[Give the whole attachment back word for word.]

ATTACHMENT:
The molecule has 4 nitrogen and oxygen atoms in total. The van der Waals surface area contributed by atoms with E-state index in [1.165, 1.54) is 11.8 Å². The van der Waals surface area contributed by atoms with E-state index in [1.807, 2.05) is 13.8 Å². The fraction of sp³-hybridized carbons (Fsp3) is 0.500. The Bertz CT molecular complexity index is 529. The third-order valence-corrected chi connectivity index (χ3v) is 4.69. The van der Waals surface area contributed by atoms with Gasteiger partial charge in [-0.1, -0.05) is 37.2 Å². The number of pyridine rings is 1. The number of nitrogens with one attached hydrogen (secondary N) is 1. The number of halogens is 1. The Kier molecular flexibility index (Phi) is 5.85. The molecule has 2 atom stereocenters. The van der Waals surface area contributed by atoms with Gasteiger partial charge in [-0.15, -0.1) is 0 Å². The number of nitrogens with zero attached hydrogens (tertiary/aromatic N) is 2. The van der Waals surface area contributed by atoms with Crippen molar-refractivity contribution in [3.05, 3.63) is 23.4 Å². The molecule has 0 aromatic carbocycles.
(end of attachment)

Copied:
The molecule has 4 nitrogen and oxygen atoms in total. The van der Waals surface area contributed by atoms with E-state index in [1.165, 1.54) is 11.8 Å². The van der Waals surface area contributed by atoms with E-state index in [1.807, 2.05) is 13.8 Å². The fraction of sp³-hybridized carbons (Fsp3) is 0.500. The Bertz CT molecular complexity index is 529. The third-order valence-corrected chi connectivity index (χ3v) is 4.69. The van der Waals surface area contributed by atoms with Gasteiger partial charge in [-0.1, -0.05) is 37.2 Å². The number of pyridine rings is 1. The number of nitrogens with one attached hydrogen (secondary N) is 1. The number of halogens is 1. The Kier molecular flexibility index (Phi) is 5.85. The molecule has 2 atom stereocenters. The van der Waals surface area contributed by atoms with Gasteiger partial charge in [-0.15, -0.1) is 0 Å². The number of nitrogens with zero attached hydrogens (tertiary/aromatic N) is 2. The van der Waals surface area contributed by atoms with Crippen molar-refractivity contribution in [3.05, 3.63) is 23.4 Å². The molecule has 0 aromatic carbocycles.